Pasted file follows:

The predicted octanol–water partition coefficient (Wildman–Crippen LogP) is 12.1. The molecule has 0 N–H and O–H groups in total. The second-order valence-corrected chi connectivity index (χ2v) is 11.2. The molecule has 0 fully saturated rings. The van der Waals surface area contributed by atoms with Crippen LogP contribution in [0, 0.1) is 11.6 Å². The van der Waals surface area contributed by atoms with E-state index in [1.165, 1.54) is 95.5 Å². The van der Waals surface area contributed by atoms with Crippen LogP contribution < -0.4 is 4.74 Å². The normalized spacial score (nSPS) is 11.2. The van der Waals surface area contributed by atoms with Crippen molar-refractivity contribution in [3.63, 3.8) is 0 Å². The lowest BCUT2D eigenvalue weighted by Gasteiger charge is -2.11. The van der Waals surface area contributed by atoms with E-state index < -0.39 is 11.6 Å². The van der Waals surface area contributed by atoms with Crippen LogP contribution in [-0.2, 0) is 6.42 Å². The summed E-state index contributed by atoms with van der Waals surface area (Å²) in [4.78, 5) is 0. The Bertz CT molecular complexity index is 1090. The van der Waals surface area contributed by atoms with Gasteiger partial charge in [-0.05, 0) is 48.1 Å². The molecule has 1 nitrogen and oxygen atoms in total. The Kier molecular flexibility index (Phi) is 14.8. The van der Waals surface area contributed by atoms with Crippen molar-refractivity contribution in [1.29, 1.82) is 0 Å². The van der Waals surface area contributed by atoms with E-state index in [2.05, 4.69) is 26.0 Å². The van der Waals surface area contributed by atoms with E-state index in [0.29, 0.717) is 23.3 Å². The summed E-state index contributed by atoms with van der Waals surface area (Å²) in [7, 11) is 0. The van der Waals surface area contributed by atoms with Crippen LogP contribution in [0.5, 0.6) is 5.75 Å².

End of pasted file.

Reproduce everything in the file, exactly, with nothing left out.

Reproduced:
The predicted octanol–water partition coefficient (Wildman–Crippen LogP) is 12.1. The molecule has 0 N–H and O–H groups in total. The second-order valence-corrected chi connectivity index (χ2v) is 11.2. The molecule has 0 fully saturated rings. The van der Waals surface area contributed by atoms with Crippen LogP contribution in [0, 0.1) is 11.6 Å². The van der Waals surface area contributed by atoms with E-state index in [1.165, 1.54) is 95.5 Å². The van der Waals surface area contributed by atoms with Crippen LogP contribution < -0.4 is 4.74 Å². The normalized spacial score (nSPS) is 11.2. The van der Waals surface area contributed by atoms with Crippen molar-refractivity contribution in [3.63, 3.8) is 0 Å². The lowest BCUT2D eigenvalue weighted by Gasteiger charge is -2.11. The van der Waals surface area contributed by atoms with E-state index < -0.39 is 11.6 Å². The van der Waals surface area contributed by atoms with Crippen LogP contribution in [-0.2, 0) is 6.42 Å². The summed E-state index contributed by atoms with van der Waals surface area (Å²) in [4.78, 5) is 0. The Bertz CT molecular complexity index is 1090. The van der Waals surface area contributed by atoms with Gasteiger partial charge in [-0.05, 0) is 48.1 Å². The molecule has 1 nitrogen and oxygen atoms in total. The Kier molecular flexibility index (Phi) is 14.8. The van der Waals surface area contributed by atoms with Crippen molar-refractivity contribution in [1.29, 1.82) is 0 Å². The van der Waals surface area contributed by atoms with E-state index in [2.05, 4.69) is 26.0 Å². The van der Waals surface area contributed by atoms with E-state index in [0.29, 0.717) is 23.3 Å². The summed E-state index contributed by atoms with van der Waals surface area (Å²) in [7, 11) is 0. The van der Waals surface area contributed by atoms with Crippen LogP contribution in [0.5, 0.6) is 5.75 Å².